Electricity, which travels along transmission lines at high voltage, arrives at a substation and is transformed to a lower voltage. This low-voltage electricity then continues moving along power lines into your neighborhood until it reaches your home, school or business.
Power plants are often far away, so electricity is transported along transmission lines at a high voltage to deliver it more efficiently. High voltage is like high pressure in a water hose - pressure helps deliver greater quantities of electricity over long distances.
We can't use high-voltage electricity at home. Voltage is like pressure. High-voltage electricity has too much pressure to run our everyday things. It would be like trying to fill a glass of water with a fire hose!
The electricity we use each day is at a lower voltage. In your home, the voltage you plug into is only 120 volts. The high voltage of a transmission line is at 115,000 volts or more - that's about 1,000 times as strong!
The substation at Education Station includes monitoring and control equipment located in small sheds along the back wall. This equipment measures and checks the electric current. Careful monitoring at this substation provides a safe connection to all other areas of the power grid network.
Circuit breakers can break the flow of electricity through a power line. They are important for protecting workers and equipment during an emergency.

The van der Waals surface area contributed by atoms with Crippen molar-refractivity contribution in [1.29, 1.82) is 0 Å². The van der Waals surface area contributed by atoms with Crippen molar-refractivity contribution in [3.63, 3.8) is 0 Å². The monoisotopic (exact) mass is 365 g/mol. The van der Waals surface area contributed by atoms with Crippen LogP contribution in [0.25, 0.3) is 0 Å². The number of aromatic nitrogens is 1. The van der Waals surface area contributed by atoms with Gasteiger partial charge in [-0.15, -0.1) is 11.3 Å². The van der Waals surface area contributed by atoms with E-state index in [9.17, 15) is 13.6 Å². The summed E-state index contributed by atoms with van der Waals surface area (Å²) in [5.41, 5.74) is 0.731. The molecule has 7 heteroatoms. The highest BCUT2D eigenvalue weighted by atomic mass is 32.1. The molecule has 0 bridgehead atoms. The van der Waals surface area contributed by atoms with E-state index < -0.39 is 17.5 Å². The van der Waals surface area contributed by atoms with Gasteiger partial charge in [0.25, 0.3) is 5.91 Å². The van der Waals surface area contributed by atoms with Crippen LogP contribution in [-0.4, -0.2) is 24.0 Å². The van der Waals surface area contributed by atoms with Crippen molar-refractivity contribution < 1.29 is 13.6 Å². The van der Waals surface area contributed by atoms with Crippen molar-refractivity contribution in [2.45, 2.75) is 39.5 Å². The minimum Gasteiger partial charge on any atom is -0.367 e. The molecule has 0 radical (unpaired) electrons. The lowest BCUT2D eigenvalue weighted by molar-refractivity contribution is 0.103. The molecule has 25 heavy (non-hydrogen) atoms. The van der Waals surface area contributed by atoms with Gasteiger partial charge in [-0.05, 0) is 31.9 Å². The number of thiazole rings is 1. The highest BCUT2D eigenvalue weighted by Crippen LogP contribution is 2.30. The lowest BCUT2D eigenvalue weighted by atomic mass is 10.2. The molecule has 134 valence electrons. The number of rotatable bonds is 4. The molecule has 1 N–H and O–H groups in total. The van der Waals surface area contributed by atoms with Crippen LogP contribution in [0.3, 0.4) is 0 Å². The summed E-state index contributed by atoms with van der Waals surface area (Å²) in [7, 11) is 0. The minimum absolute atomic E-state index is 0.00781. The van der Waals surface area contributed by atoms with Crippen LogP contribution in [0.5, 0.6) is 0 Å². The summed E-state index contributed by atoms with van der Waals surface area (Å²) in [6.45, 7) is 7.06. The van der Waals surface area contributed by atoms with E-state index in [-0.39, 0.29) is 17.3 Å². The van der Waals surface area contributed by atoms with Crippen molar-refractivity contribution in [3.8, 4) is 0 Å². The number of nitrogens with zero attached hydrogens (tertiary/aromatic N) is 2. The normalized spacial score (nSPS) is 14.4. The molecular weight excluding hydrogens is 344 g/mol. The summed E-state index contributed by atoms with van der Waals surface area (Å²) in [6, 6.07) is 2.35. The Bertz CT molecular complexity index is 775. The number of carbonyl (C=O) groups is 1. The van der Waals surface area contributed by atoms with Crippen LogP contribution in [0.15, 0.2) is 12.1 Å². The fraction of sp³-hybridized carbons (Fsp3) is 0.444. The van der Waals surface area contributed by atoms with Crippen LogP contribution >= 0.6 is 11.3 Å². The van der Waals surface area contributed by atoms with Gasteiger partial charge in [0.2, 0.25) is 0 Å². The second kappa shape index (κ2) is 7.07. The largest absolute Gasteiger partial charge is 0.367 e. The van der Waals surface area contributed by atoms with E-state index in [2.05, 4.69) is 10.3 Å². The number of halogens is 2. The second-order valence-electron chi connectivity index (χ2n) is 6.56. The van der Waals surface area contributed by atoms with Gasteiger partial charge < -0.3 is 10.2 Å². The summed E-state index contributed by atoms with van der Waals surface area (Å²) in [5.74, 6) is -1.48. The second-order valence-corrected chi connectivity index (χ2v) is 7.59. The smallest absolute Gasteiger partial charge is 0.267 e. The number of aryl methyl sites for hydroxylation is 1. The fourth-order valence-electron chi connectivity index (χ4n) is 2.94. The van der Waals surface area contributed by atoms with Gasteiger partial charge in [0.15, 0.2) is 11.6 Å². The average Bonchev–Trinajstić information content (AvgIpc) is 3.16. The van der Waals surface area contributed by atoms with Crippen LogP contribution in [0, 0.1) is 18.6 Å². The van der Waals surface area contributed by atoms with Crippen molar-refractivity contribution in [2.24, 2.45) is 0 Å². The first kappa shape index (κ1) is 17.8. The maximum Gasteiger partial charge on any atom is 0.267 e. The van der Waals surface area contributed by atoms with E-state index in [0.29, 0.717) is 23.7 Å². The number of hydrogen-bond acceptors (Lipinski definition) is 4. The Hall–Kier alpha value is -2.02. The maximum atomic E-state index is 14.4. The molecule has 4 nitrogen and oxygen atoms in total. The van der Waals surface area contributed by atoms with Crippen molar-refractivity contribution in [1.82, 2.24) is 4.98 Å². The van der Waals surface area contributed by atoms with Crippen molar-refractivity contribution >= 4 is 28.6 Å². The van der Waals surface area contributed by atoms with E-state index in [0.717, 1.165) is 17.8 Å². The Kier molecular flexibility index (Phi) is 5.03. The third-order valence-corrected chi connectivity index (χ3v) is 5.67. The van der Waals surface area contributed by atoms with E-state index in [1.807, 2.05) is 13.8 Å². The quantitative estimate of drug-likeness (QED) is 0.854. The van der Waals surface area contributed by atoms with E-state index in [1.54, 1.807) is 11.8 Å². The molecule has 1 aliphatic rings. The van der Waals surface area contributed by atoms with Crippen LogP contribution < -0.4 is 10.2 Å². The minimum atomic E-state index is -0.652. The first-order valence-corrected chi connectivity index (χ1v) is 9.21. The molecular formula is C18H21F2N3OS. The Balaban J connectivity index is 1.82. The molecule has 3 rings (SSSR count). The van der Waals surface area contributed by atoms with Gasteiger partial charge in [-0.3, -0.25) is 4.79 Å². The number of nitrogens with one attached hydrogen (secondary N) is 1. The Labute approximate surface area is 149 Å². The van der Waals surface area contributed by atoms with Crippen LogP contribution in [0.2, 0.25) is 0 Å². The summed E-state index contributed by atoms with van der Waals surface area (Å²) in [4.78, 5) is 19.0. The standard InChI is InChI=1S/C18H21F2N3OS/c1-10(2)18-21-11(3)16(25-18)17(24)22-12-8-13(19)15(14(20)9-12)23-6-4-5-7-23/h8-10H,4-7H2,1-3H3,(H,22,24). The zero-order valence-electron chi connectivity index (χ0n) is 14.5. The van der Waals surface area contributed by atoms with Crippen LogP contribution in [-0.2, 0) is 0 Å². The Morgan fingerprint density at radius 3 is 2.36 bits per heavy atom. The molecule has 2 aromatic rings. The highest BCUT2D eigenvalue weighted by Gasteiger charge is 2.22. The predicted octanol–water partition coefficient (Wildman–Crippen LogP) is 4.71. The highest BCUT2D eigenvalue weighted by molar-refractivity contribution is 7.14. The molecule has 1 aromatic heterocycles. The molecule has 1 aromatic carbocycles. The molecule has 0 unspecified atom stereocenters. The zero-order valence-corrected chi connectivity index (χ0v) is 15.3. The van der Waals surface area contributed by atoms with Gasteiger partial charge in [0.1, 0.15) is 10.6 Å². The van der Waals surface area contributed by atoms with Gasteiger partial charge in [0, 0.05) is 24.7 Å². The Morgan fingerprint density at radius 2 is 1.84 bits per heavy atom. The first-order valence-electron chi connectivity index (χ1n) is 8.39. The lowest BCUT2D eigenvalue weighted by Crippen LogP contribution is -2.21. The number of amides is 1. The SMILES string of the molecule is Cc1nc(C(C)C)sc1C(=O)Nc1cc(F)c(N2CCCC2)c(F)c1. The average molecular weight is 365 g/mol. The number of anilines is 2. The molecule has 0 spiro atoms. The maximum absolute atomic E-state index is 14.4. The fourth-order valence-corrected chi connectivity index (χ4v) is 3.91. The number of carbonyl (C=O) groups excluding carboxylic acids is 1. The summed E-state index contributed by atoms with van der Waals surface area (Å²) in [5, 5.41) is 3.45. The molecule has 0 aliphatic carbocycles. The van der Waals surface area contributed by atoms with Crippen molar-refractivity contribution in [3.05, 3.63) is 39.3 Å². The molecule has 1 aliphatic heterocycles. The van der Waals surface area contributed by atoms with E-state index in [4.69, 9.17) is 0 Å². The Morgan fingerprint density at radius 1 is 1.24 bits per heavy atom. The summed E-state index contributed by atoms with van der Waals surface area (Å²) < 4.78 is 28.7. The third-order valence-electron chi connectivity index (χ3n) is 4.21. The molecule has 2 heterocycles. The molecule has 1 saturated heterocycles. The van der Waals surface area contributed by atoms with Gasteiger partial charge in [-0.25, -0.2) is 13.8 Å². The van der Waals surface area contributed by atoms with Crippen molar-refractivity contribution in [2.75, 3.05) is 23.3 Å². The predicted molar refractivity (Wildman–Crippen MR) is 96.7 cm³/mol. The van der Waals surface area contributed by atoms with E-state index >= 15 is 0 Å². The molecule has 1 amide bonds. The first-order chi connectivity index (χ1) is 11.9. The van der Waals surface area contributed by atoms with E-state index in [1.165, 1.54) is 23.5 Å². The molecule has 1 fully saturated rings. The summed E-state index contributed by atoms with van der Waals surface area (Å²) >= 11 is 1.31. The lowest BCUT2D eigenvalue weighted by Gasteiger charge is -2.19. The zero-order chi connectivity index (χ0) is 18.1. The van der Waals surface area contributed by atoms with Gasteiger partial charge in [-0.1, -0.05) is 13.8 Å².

Each circuit breaker includes three tanks. Inside each tank, two contact points are ready to separate and break the current if there is an unexpected power surge, like from a lightning strike. This turns power off and protects people and equipment from harm.
A switch controls an electric circuit and, like a light switch in a room, turns power off and on.
Technicians can open and close switches to break the flow of electricity in a line. Switches can be used in pairs to turn power off to the equipment between them. This lets technicians work safely in that area of the substation.
At Education Station, Westar Energy's transformer converts electricity from 115,000 volts (115 kV) to 12,470 volts (12 kV).
Two coils wrap around an iron core to produce a magnetic field. This helps transfer the electric current from one coil to the other to reduce the voltage and increase the current. This process produces a lot of heat, so the equipment is cooled by oil and cooling fans.
Lower voltage electricity exits the Education Station transformers at 12,470 volts and travels to the distribution lines, which send power to neighborhoods all over Topeka.
Voltage equals pressure, like the pressure of water in a hose. The more pressure in an electric line, the farther the electricity can flow.
Kanza Education and Science Park
I-70 & MacVicar Ave.
Topeka, KS 66606
The Education Station is open to the public 365 days a year. School field trips are always welcome.
Contact Larry Robbins with USD 501 at 785-295-3063 or by email.